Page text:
Dora Pejačević
Dora Pejačević

Symphony for Large Orchestra in F Sharp Minor, Op. 41

Publisher: Croatian Music Information Centre, Zagreb Concert Management
Publish year: 2009

Edition type: score

Price: 46,45 

In stock

printed edition
Catalogue type:
orchestral music
Catalogue subtype:
symphony orchestra
3 fl. (fl. 3 poi fl. picc.) 2 ob. cor. ingl. 2 cl. in Si♭ 2 cl. in La cl. basso in Si♭ cl. basso in La 3 fg. cfg. – 4 + 2 cor. 2 tr. in Si♭ 2 tbn. tbn. basso tba – timp. – ptti, campane, trgl., xil., glock. – arp. – archi
Number of pages:
Book height:
32 cm
Publication language:
croatian, english, german
About the music edition:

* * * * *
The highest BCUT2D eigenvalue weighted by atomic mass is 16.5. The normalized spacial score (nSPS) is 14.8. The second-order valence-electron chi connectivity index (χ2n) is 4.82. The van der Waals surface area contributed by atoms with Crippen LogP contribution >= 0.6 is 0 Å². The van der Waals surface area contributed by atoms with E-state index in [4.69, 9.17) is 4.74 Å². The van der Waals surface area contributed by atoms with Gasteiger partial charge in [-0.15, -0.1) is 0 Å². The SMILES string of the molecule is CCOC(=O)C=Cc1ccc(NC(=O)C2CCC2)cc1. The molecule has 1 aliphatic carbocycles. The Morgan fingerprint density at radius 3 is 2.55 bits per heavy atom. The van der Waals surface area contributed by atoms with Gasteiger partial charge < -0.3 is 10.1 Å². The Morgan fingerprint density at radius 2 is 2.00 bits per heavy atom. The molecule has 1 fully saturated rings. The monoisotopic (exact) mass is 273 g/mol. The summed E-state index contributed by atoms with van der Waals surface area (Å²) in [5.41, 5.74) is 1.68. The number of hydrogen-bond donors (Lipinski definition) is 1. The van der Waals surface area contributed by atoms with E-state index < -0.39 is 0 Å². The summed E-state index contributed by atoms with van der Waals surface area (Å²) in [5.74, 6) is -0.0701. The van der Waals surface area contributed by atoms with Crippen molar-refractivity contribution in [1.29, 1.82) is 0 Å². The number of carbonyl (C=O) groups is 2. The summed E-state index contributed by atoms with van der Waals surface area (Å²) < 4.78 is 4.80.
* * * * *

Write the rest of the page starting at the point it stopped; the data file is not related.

Dora Pejačević (1885 – 1923) is one of the most talentet female composers at the turn of the 18th and 19th centuries. She studied at the Croatian Music Institute in Zagreb then briefly in Dresden with Sherwood and in Munich with Courvoisier. For the most part, however, she was self-taught and developed her musical talents through contact with other artists and intellectuals, such as Karl Kraus. Her ancestral home was at Našice (near Osijek), but she also travelled extensively to Budapest, Munich, Prague and Vienna. After 1921 she lived mainly in Munich. Her works were performed most frequently outside Croatia; part of her Symphony, for example, was first given in Vienna (25 January 1918) and the complete work was performed later in Dresden. Her late Romantic idiom, enriched with Impressionist harmonies and lush orchestral colours, evolved as she strove to break free from drawing-room mannerisms and conventions... The central place in Dora Pejačević's orchestral oeuvre is taken by her Symphony. Work on this composition occupied her time from the beginning of 1916 until August 25, 1917, when the first version was finished. In the second version, which was completed in 1920, Dora Pejačević compressed some of the original sections and widened the orchestra ensemble in the final movement, which was largely composed anew. Along with Franjo Lučić's Symphony, this work is the first modern symphony by a Croatian composer. The work is of considerable size - it is some fifty minutes long - and has luxuriant late-Romantic orchestration. The traditional classic-Romantic four-movement disposition shows the usual order and character of the movements: First Movement - fast, dramatic; Second Movement - slow, lyrical; Third Movement - scherzo; Fourth Movement - fast, passionate. Symphony is the work of a mature and well-defined artist. The composer’s high degree of technical craftsmanship and imaginativeness are confirmed at each new listening to the work, revealing new and lovely nuances. This deepening of experience is one of the most reliable tests of the artistic level of a piece of music. (Koraljka Kos)